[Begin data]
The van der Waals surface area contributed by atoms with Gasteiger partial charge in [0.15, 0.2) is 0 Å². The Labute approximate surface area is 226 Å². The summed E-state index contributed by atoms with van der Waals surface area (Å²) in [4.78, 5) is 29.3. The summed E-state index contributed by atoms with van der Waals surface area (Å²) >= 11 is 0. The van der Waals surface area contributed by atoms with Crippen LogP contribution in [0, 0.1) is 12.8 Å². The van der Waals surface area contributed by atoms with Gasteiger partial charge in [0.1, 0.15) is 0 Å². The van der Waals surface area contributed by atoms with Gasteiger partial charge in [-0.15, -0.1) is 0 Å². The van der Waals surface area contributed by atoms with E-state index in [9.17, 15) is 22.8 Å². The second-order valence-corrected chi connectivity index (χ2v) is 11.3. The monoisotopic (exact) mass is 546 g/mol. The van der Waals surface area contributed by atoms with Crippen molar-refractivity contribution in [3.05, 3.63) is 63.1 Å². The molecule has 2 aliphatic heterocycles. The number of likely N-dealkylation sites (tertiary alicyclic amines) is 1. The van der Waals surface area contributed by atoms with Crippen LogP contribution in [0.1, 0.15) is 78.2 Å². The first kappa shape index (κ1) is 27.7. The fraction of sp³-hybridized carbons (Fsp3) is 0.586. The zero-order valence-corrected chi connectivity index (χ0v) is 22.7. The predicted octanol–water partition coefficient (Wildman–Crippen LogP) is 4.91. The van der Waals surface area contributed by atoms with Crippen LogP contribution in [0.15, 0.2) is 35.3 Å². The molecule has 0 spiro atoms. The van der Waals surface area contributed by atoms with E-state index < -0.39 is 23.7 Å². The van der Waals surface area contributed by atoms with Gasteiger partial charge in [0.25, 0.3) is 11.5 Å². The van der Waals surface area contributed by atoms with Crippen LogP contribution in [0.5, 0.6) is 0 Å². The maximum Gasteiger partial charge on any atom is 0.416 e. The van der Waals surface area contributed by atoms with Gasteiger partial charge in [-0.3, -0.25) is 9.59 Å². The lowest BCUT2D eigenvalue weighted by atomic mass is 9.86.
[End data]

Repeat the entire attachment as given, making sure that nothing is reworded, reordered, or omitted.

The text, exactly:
The van der Waals surface area contributed by atoms with Gasteiger partial charge in [0.15, 0.2) is 0 Å². The Labute approximate surface area is 226 Å². The summed E-state index contributed by atoms with van der Waals surface area (Å²) in [4.78, 5) is 29.3. The summed E-state index contributed by atoms with van der Waals surface area (Å²) >= 11 is 0. The van der Waals surface area contributed by atoms with Crippen LogP contribution in [0, 0.1) is 12.8 Å². The van der Waals surface area contributed by atoms with Gasteiger partial charge in [0.1, 0.15) is 0 Å². The van der Waals surface area contributed by atoms with Gasteiger partial charge in [-0.15, -0.1) is 0 Å². The van der Waals surface area contributed by atoms with E-state index in [9.17, 15) is 22.8 Å². The second-order valence-corrected chi connectivity index (χ2v) is 11.3. The monoisotopic (exact) mass is 546 g/mol. The van der Waals surface area contributed by atoms with Crippen molar-refractivity contribution in [3.05, 3.63) is 63.1 Å². The molecule has 2 aliphatic heterocycles. The number of likely N-dealkylation sites (tertiary alicyclic amines) is 1. The van der Waals surface area contributed by atoms with Crippen LogP contribution in [0.1, 0.15) is 78.2 Å². The first kappa shape index (κ1) is 27.7. The fraction of sp³-hybridized carbons (Fsp3) is 0.586. The zero-order valence-corrected chi connectivity index (χ0v) is 22.7. The predicted octanol–water partition coefficient (Wildman–Crippen LogP) is 4.91. The van der Waals surface area contributed by atoms with Crippen LogP contribution in [0.15, 0.2) is 35.3 Å². The molecule has 0 spiro atoms. The van der Waals surface area contributed by atoms with E-state index < -0.39 is 23.7 Å². The van der Waals surface area contributed by atoms with Gasteiger partial charge in [0.25, 0.3) is 11.5 Å². The van der Waals surface area contributed by atoms with Crippen LogP contribution in [0.5, 0.6) is 0 Å². The maximum Gasteiger partial charge on any atom is 0.416 e. The van der Waals surface area contributed by atoms with Gasteiger partial charge in [-0.3, -0.25) is 9.59 Å². The lowest BCUT2D eigenvalue weighted by atomic mass is 9.86.